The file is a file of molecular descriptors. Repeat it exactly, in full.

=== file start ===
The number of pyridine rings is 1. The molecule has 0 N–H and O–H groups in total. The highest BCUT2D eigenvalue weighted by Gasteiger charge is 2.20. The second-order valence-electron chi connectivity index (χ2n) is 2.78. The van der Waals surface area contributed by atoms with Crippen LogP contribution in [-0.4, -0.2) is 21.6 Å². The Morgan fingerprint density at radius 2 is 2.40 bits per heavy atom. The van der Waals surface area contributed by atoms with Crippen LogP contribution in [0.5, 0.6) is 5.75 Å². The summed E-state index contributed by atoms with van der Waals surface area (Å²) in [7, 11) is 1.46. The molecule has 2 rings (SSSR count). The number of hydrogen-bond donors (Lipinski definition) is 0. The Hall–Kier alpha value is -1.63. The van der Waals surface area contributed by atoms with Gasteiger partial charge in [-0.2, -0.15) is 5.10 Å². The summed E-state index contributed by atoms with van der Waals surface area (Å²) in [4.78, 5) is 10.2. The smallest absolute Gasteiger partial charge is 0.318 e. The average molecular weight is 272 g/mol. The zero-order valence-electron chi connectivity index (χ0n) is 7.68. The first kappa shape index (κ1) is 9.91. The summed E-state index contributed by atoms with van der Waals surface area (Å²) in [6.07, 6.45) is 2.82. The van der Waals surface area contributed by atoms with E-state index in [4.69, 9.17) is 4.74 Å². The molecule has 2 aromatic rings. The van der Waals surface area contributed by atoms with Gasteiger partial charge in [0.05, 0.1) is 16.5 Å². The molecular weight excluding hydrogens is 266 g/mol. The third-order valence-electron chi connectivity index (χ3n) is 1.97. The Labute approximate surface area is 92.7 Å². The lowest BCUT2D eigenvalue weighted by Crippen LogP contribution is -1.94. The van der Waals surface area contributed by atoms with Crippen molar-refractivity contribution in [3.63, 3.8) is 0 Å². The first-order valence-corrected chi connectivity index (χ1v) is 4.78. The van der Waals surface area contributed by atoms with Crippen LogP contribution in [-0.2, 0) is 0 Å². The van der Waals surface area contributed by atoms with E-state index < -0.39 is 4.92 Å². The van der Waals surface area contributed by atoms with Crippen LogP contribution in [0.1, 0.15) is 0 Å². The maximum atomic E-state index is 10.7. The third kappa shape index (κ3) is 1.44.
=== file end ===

The number of pyridine rings is 1. The molecule has 0 N–H and O–H groups in total. The highest BCUT2D eigenvalue weighted by Gasteiger charge is 2.20. The second-order valence-electron chi connectivity index (χ2n) is 2.78. The van der Waals surface area contributed by atoms with Crippen LogP contribution in [-0.4, -0.2) is 21.6 Å². The Morgan fingerprint density at radius 2 is 2.40 bits per heavy atom. The van der Waals surface area contributed by atoms with Crippen LogP contribution in [0.5, 0.6) is 5.75 Å². The summed E-state index contributed by atoms with van der Waals surface area (Å²) in [7, 11) is 1.46. The molecule has 2 rings (SSSR count). The number of hydrogen-bond donors (Lipinski definition) is 0. The Hall–Kier alpha value is -1.63. The van der Waals surface area contributed by atoms with Gasteiger partial charge in [-0.2, -0.15) is 5.10 Å². The summed E-state index contributed by atoms with van der Waals surface area (Å²) in [4.78, 5) is 10.2. The smallest absolute Gasteiger partial charge is 0.318 e. The average molecular weight is 272 g/mol. The zero-order valence-electron chi connectivity index (χ0n) is 7.68. The first kappa shape index (κ1) is 9.91. The summed E-state index contributed by atoms with van der Waals surface area (Å²) in [6.07, 6.45) is 2.82. The van der Waals surface area contributed by atoms with E-state index in [4.69, 9.17) is 4.74 Å². The molecule has 2 aromatic rings. The van der Waals surface area contributed by atoms with Gasteiger partial charge in [0.05, 0.1) is 16.5 Å². The molecular weight excluding hydrogens is 266 g/mol. The third-order valence-electron chi connectivity index (χ3n) is 1.97. The Labute approximate surface area is 92.7 Å². The lowest BCUT2D eigenvalue weighted by Crippen LogP contribution is -1.94. The van der Waals surface area contributed by atoms with Crippen molar-refractivity contribution in [3.63, 3.8) is 0 Å². The first-order valence-corrected chi connectivity index (χ1v) is 4.78. The van der Waals surface area contributed by atoms with Crippen LogP contribution in [-0.2, 0) is 0 Å². The van der Waals surface area contributed by atoms with E-state index < -0.39 is 4.92 Å². The van der Waals surface area contributed by atoms with Crippen LogP contribution in [0.1, 0.15) is 0 Å². The maximum atomic E-state index is 10.7. The third kappa shape index (κ3) is 1.44.